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MailTribune.com
  • Making a Well-Suited Man

  • For most men, there finally comes a time to purchase a suit. And who is the person who usually does it? His wife. Often for an occasion, and often under duress, buying a flattering suit for your guy can be a challenge. However, with guidance from local professionals, here are four tips for finding a suit to make him look and feel his best.
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    • Once you have chosen the perfect suit, then it is time to choose a tie. Make sure the shirt fits well, has appropriate sleeve length and the shoulder seam lines up with the shoulders. In addition, ...
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      Once you have chosen the perfect suit, then it is time to choose a tie. Make sure the shirt fits well, has appropriate sleeve length and the shoulder seam lines up with the shoulders. In addition, the neck should be roomy enough for a finger to fit comfortably between the collar and the neck.

      The width of the lapel determines the width of the tie. Back in the late 1960s and early '70s, men's fashion featured huge lapels and ties like dinner plates. Then in the 1980s tiny lapels and infamous skinny ties. Since then, lapels have stayed the same. "Tie styles phase in and out, but traditional stripes, 'neats,' pin dot and geometric patterns are always available. This season we've been seeing pinks and bubble gum colors," says Robert Counts, manager at Jackson's Classic Men's Apparel in Medford.

      To help the client choose a tie, Counts lays out the suit, tucks in the shirt and then chooses a number of ties for the customer to peruse. It finally comes down to individual taste, he says.
  • For most men, there finally comes a time to purchase a suit. And who is the person who usually does it? His wife. Often for an occasion, and often under duress, buying a flattering suit for your guy can be a challenge. However, with guidance from local professionals, here are four tips for finding a suit to make him look and feel his best.
    The short and long
    Suits are grouped not only by number but also by sizes: short, regular and long. Men 5 feet, 8 inches and under generally wear short, guys 5 feet, 9 inches to 5 feet, 11 inches considered of average height, and those over 6 feet will probably wear long.
    "There's also extra short, extra long and portly. What it all comes down to are different lengths, different drop," says tailor Rodney Rampy of Rodney's Clothing in Medford. The industry standard drop — chest to waist ratio — is 6 inches. That means a size 42-jacket matches (42 minus 6) size 36 trousers. While athletic cut suits have an 8-inch drop (size 42 coats and size 34 pants).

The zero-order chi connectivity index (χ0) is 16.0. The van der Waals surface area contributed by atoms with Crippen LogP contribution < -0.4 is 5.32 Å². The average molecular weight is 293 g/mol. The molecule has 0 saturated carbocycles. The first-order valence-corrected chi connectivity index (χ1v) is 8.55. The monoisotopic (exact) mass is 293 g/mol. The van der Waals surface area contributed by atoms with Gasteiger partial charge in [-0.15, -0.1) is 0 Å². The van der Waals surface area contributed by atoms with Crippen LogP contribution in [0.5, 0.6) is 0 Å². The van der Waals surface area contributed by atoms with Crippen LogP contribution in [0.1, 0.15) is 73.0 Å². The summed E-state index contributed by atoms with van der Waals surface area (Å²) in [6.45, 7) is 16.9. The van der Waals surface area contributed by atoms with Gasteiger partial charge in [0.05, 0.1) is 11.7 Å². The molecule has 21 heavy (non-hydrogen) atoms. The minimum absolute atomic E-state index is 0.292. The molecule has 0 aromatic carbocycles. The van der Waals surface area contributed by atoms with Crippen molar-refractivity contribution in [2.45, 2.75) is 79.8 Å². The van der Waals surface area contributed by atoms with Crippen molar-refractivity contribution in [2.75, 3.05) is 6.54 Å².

Alterations can modify most suits for an ideal fit, but for men who are hard to fit, save time and possibly expense by ordering suit separates or have a suit custom-made.
    Majority of suits are wool
    If purchasing a suit off the rack, you will primarily find two-button suits. "Two-button suits are always in style, but three-button and some four-button styles are a stylish look," says Robert Counts, manager at Jackson's Classic Men's Apparel in Medford. "There are different weights and blends"¦ cashmere blends are more expensive and wool/polyester blends are less expensive." Take care to avoid linen blends for seated activities including travel, as it wrinkles fiercely.
    Start with the jacket
    "The average guy will try the coat on first. A lot of them tend to buy coats too big for them," says Rampy, "There are more parameters than just the fit through the shoulder, like the fit of the neck, the size of the arm hole and how it's shaped in the middle."
    In the back through the shoulders, the jacket should lie flat — not too tight and not loose so it makes a "valley," and should cover your backside.
    Where should the sleeves land? Different clothiers give different answers. In the past, they covered your wrist and reached the base of the thumb, and then the jacket sleeve (with arms extended) should stop a 1/2-inch to 1 inch before the shirt cuff. Bigger men may want their sleeves a little longer since their larger, heavier coats move around more. Rampy says that buying a suit nowadays is a whole new adventure and all things are in style "¦ from the cuff to the top of the thumb, the thumb knuckle, and on down the hand."
    Sage advice
    Double-breasted jackets add width. "Most guys, I'll tell them not to do it, it leaves a lot of coat hanging, if it's unbuttoned on a big guy," says Rampy. However, a thin man can look fuller by wearing a jacket with shoulder padding, horizontal lines and heavier fabrics.
    Slacks should fall about one-third the way down the shoe and you should not see the sock when you walk.
    Stocky men should go with suits with small vertical lines and lightweight colors and materials and colors. Shorter men seem taller wearing a suit with clean lines — like a properly fitted jacket and pants without cuffs.
    Try on an expensive suit
    "An expensive suit has got a different hand to it. It's made with better materials "¦ better linings, fusibles (slang for the inside of the suit), and better padding. Better padding is important when compensating for rounded shoulders or balancing for a thick middle," says Counts.
    Rampy agrees and says that it comes down to learning what nice fabrics are, what the shoulders should look like, how the chest should fit, then suit-buying becomes another adventure," says Rampy.
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